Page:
science
Scientists Found a New Window Into the Hellish Ancient Earth

Four and a half billion years ago, some dust from a cloud orbiting around a star coalesced into a rocky planet. But unlike most of the dusty balls in our solar system, this one was special—it was just the right distance away from the star that one day after the surface had cooled, water could exist as a liquid, rather than a solid or gas. The planet’s surface eventually fractured into plates that shifted around, becoming continents. All that shifting has rubbed away the details of that ancient Earth. Was the era as hellish as its name, “Hadean” implies, or was Earth always a water-rich orb with moving plates? Read More >>

science
Complex Life May Have Emerged on Earth Much Earlier Than We Thought

Swedish researchers say they’ve discovered traces of ancient red algae preserved in sedimentary rock dating back 1.6 billion years, making them the oldest plant-like fossils ever found. The discovery shows that complex multicellular life appeared in Earth’s history much earlier than previously thought. Read More >>

science
Yet Another Reason the Dinosaurs Were Screwed

Why did the dinosaurs go extinct? We may never be completely sure, although a giant asteroid and a bunch of enormous volcanic eruptions probably had a lot to do with it. But here’s another factor you may not have considered: too much time in the egg. Read More >>

wtf
Russian Scientists Stationed at Lonely Arctic Outpost Now Also Surrounded by Bears

While working at a remote weather station in the Russian Arctic might sound like a lot of fun, the reality is apparently far grimmer. In addition to the cold, the isolation and the possibility of falling off a cliff thanks to climate change, researchers have to deal with unruly locals, like the dozen or so polar bears currently “besieging” scientists on Troynoy Island in Russia’s Great Arctic State Nature Reserve. Read More >>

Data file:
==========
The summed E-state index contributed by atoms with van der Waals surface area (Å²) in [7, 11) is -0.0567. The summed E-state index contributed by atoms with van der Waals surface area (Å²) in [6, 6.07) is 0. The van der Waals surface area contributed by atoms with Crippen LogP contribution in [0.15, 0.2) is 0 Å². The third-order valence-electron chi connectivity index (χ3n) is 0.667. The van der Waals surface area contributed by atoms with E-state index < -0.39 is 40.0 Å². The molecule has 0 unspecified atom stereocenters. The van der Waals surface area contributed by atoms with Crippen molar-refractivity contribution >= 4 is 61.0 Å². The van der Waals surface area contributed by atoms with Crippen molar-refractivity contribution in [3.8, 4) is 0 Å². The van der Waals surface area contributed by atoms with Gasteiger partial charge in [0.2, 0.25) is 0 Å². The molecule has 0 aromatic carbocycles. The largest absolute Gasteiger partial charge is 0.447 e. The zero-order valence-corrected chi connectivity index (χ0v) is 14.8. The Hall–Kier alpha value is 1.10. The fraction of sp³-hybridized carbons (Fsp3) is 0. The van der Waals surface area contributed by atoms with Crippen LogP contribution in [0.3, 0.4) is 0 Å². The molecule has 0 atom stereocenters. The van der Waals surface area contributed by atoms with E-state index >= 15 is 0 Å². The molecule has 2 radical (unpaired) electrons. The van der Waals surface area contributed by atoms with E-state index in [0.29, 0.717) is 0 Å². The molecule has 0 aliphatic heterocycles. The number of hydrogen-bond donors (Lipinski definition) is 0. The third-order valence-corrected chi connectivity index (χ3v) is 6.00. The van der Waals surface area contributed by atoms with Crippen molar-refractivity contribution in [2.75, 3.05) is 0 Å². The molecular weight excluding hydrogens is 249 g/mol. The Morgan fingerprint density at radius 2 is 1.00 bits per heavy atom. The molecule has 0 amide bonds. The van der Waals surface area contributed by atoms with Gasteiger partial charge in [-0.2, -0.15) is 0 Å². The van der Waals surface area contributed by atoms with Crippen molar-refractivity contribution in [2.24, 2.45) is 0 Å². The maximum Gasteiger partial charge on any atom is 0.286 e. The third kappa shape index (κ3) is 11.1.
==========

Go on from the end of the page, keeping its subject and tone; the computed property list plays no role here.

siberia
The Russian Arctic Is Having a Very Bad Summer

On a tiny island at the end of the world, a lonely weather station is slowly tumbling off a cliff. It’s a perfect metaphor for the state of our planet. Say hello to Vize Island, Russia. It won’t be around much longer. Read More >>

environment
Why Did This Lake Suddenly Turn Blood Red?

Three months ago, Iran’s Lake Urmia was green. Today, it’s blood red. But it’s not something that’s been added to the lake that caused the change: it’s something that’s been taken out. Read More >>

transport
New Simulation Extends Possible Crash Site of Malaysian Airlines Flight MH370

Italian researchers have used the location of confirmed debris from Malaysian Airlines Flight MH370, which disappeared two years ago, to estimate where the missing airliner might have crashed, and where further debris may be found onshore. Their simulations show that the wreckage may lie upwards of 310 miles further north than current estimates. Read More >>

environment
Researchers’ Attempt to Find Even One Spot on Earth Untouched by Man Fails

An exhaustive attempt by researchers to find a single untouched space on planet Earth has yielded no results. Sorry, folks, everything is ruined now. Read More >>

environment
The Bizarre Reason Greenland is Getting Darker Each Year

Greenland is one of the brightest spots on planet Earth, but ominously enough, its gleaming surface darkens with each passing year, thanks to a strange series of physical processes, one of which cannot be seen with the naked eye. Read More >>

apps
This New App Turns Your Phone Into a Portable Seismic Station

Whoa, did you feel that earthquake? Even if you didn’t, your phone did, and a new app from seismologists aims to capture those vibrations in your very own pocket seismology lab. Read More >>

maps
Here’s the Most Complete Ocean Floor Map Ever Made

What lies beneath the deep blue sea? So much more than you might think. Read More >>

future earth
This is How the Ocean Makes Earth Liveable

Seventy percent of Earth’s surface is ocean, and without it, the other 30 per cent would barely be inhabitable. The ocean absorbs and distributes heat around the globe, and it acts as a planet-sized CO2 scrubber, saving us all from a runaway greenhouse effect like the one that turned Venus into a hell-world. But the ocean, like the rest of Earth’s climate system, is changing — and not for the better. Read More >>

future earth
Earth’s Tropical Rainforests Could Look Completely Different By the End of the Century

In 2005, an intense heatwave struck a mountaintop rainforest in northeast Australia. Accounts of the event were rather apocalyptic: birds dropping dead out of the sky; entire patches of forest withering to a crisp. But the biggest casualty of all was a snow-white furball that scampered amongst the branches at the highest elevations. The white lemuroid ringtail possum simply vanished. Read More >>